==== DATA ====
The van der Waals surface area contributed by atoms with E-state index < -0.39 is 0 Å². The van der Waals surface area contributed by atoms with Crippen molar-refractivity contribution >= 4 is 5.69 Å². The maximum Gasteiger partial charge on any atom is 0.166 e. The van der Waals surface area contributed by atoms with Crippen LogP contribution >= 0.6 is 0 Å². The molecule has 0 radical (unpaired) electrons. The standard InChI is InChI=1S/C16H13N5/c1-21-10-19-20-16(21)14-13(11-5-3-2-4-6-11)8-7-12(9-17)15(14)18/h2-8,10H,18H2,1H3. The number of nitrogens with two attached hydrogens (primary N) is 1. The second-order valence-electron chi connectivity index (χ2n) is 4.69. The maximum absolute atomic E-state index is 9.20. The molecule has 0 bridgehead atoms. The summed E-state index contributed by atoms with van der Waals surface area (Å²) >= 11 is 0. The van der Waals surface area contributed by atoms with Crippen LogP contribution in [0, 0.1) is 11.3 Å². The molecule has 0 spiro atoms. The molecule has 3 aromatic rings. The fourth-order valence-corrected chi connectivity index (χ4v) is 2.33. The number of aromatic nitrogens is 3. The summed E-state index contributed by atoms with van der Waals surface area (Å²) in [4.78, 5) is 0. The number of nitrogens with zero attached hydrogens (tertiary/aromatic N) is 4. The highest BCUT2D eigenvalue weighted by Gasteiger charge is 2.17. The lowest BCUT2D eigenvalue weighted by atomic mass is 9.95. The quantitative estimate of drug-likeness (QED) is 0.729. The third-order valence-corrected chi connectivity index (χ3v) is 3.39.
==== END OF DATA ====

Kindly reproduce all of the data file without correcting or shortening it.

The van der Waals surface area contributed by atoms with E-state index < -0.39 is 0 Å². The van der Waals surface area contributed by atoms with Crippen molar-refractivity contribution >= 4 is 5.69 Å². The maximum Gasteiger partial charge on any atom is 0.166 e. The van der Waals surface area contributed by atoms with Crippen LogP contribution >= 0.6 is 0 Å². The molecule has 0 radical (unpaired) electrons. The standard InChI is InChI=1S/C16H13N5/c1-21-10-19-20-16(21)14-13(11-5-3-2-4-6-11)8-7-12(9-17)15(14)18/h2-8,10H,18H2,1H3. The number of nitrogens with two attached hydrogens (primary N) is 1. The second-order valence-electron chi connectivity index (χ2n) is 4.69. The maximum absolute atomic E-state index is 9.20. The molecule has 0 bridgehead atoms. The summed E-state index contributed by atoms with van der Waals surface area (Å²) >= 11 is 0. The van der Waals surface area contributed by atoms with Crippen LogP contribution in [0, 0.1) is 11.3 Å². The molecule has 0 spiro atoms. The molecule has 3 aromatic rings. The fourth-order valence-corrected chi connectivity index (χ4v) is 2.33. The number of aromatic nitrogens is 3. The summed E-state index contributed by atoms with van der Waals surface area (Å²) in [4.78, 5) is 0. The number of nitrogens with zero attached hydrogens (tertiary/aromatic N) is 4. The highest BCUT2D eigenvalue weighted by Gasteiger charge is 2.17. The lowest BCUT2D eigenvalue weighted by atomic mass is 9.95. The quantitative estimate of drug-likeness (QED) is 0.729. The third-order valence-corrected chi connectivity index (χ3v) is 3.39.